Ten paths to Internet apocalypse, and its consequences

I am often attracted to dystopias about the last days of civilization. Yet there is a story waiting to be written, I believe, about what would happen if a chunk of civilization as we know it, the Internet, went down forever. Hard to imagine? Read about ten ways the Internet as we know it might die in this GigaOM post by Alistair Croll.

Of course, nothing much would change in the short term for the four or five billion people who don’t use the Internet today and have no prospects of doing so in the near future, despite the well-intentioned dreams of tech philanthropists. But a collapse and permanent unavailability of the Internet, after leaving the digerati temporarily inconvenienced by the end of the twitters that bathe their lives in the warm glow of a persistent friend-generated soundtrack, would drive people to dig out old fax machines from their junk closets, pay a lot more visits to their local post office, and stock up on stuff they couldn’t order online anymore. It might temporarily revive some old economy stocks, such as those of newspaper publishers (even if the immediacy and quality of newspaper content would be severely degraded) and telecom companies. (It is debatable, however, whether the volume of stock trading would keep up, given how information flows in global financial markets have come to rely on the Internet). It would spell the end of low-cost access to airline reservation systems. Over time, it would have much more far-reaching economic effects. It would destroy a huge variety of knowledge jobs and revive less skilled jobs. And of course, in the end, it would depress the chances for trading, innovation and growth for the other four or five billons of Earth dwellers, too.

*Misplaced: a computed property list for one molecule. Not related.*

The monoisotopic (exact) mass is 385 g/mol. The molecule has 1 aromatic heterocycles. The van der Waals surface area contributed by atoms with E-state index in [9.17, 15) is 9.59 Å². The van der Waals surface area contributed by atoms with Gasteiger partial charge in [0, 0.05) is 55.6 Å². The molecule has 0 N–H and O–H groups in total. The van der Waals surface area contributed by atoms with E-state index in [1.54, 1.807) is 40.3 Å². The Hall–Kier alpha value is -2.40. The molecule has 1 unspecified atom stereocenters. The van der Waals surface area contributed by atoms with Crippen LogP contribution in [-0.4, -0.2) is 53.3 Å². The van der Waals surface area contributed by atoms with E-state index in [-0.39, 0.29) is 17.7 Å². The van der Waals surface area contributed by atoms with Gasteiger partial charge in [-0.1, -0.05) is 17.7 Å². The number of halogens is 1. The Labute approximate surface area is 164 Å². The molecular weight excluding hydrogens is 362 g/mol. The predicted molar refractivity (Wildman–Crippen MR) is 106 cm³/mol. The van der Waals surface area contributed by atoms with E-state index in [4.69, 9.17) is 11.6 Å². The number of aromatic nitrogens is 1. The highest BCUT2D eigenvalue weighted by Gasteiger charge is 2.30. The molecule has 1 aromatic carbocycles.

The Internet was conceived with a lot of built-in redundancy, and is therefore very resilient. The death of the Internet would be a black swan – a hard-to-predict event with catastrophic consequences. Still, we have to take good care of the Internet. Because civilization without it, I reckon, would be a lot less fun.

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